Entering buttongroup
curpos $VAR1 = [ 'root', 'web' ];
indent 0

b $VAR1 = {
'url' => 'http://dbpromo.dd-b.net/',
'button' => 'bhome-t',
'id' => 'home'


b $VAR1 = {
'subtree' => 'web',
'url' => 'http://dbpromo.dd-b.net/web/',
'button' => 'bdevelopment-t',
'id' => 'web'


Found button in curpos web

Entering buttongroup
curpos $VAR1 = [ 'web' ];
indent 1

b $VAR1 = {
'url' => 'http://dbpromo.dd-b.net/web/philosophy.html',
'button' => 'bphilosophy-t',
'id' => 'philosophy'


b $VAR1 = {
'url' => 'http://dbpromo.dd-b.net/web/process.html',
'button' => 'bprocess-t',
'id' => 'process'


b $VAR1 = {
'url' => 'http://dbpromo.dd-b.net/web/searchranking.html',
'button' => 'bsearchengines-t',
'id' => 'searchengines'


b $VAR1 = {
'subtree' => 'walkhugo',
'url' => 'http://dbpromo.dd-b.net/web/walk-hugo/',
'button' => 'bunclehugos-t',
'id' => 'walkhugo'


b $VAR1 = {
'subtree' => 'walkaacfi',
'url' => 'http://dbpromo.dd-b.net/web/walk-aacfi/',
'button' => 'baacfi-t',
'id' => 'walkaacfi'


leaving buttongroup

b $VAR1 = {
'subtree' => 'photography',
'url' => 'http://dbpromo.dd-b.net/photography/',
'button' => 'bphotography-t',
'id' => 'photography'


b $VAR1 = {
'url' => 'http://dbpromo.dd-b.net/contact.html',
'button' => 'bcontact-t',
'id' => 'contact'


b $VAR1 = {
'url' => 'http://dbpromo.dd-b.net/misc/resume-web-20040818.html',
'button' => 'bresume-t',
'id' => 'resume'


b $VAR1 = {
'url' => 'http://www.dd-b.net/redirdbpromo.html',
'button' => 'blive-t',
'id' => 'live'


leaving buttongroup

Web Philosophy

Web development must start from a clear understanding of the environment and goals within which the site will be judged/used/seen.

Is the site primarily promotional? Informational? Is it to sell? Internal communications? Will visitors find it on their own, or be led there from an established community?

Most sites live and breathe information. Information is what attracts visitors. Information is what search engines index. Information is even what brings internal employees to fire up their browser and look at "the intranet".

Very often, a significant investment in information—content—is necessary to make a site succeed. For most sites, it's the bait on the hook.

Good "information architecture" is key to getting value from the information. It has to be findable by the users. It has to work "naturally" or "intuitively"—something that only happens with superior architecture and design.

Site navigation largely comes out of information architecture—how will the users wish to travel through the information?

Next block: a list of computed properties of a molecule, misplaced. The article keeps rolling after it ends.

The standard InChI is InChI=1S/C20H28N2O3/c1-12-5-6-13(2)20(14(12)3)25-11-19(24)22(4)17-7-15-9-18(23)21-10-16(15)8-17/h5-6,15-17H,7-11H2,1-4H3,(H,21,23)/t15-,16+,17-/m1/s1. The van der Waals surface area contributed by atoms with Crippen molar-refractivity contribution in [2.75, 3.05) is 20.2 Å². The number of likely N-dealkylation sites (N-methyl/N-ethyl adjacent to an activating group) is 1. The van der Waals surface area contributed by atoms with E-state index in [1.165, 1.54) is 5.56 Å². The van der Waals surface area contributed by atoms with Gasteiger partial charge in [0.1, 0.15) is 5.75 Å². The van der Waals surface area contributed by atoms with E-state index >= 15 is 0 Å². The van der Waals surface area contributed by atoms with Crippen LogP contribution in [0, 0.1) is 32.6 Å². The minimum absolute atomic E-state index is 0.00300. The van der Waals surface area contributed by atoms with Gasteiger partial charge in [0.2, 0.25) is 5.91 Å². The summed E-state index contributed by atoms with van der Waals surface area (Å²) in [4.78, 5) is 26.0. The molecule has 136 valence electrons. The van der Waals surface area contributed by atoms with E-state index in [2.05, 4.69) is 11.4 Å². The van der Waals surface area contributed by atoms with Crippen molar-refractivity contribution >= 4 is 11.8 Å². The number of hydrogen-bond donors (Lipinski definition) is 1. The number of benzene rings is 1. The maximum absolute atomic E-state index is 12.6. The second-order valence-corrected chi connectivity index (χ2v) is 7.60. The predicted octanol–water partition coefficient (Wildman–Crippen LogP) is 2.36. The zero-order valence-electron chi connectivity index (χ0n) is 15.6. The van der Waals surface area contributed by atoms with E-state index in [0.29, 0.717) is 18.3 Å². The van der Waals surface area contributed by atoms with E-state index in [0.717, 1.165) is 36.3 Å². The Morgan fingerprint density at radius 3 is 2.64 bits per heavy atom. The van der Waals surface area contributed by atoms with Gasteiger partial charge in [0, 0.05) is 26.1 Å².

Design is how your site looks. And how that look relates to your storefront, stationery, packaging, billboards, and television ads. Or any other aspect of your business identity.

Implementation includes page coding, back-end server programming, database design, implementation of other packages. Implementation should best be conservative. One user who finds your site doesn't work tells 10 friends; or, worse, posts about it on a large mailing list. One user trying to show it to a friend—and failing— is a black mark against your business.

Maintenance is key to an ongoing successful site. A successful site is dynamic, ever-growing, current. The deadliest thing you can present to the world is stale information.

How all these updates are performed makes a cost and time difference to the people who perform them, and will end up making a big difference to how often the site is really updated.

Monitoring the behavior of your site is important. Complaints from users shouldn't be the first way you find out about problems! Many kinds of problems can be discerned from the site access and error logs, which should be reviewed frequently.

Hosting and other service providers make key contributions to the success of a site—and sometimes even bigger ones to its failure!

Lots of money can be saved by using shared hosting, and with a good provider this is a very viable choice for most commercial sites. These plans usually include in their low fees critical and expensive maintenance activities that can greatly increase the real cost of dedicated hosting.

Browsers remain a rapidly-changing class of software. In general, care should be taken to avoid locking people out based on the browser they use. A disgruntled user generally tells ten or more people of his unhappiness!

© Copyright 2005 David Dyer-Bennet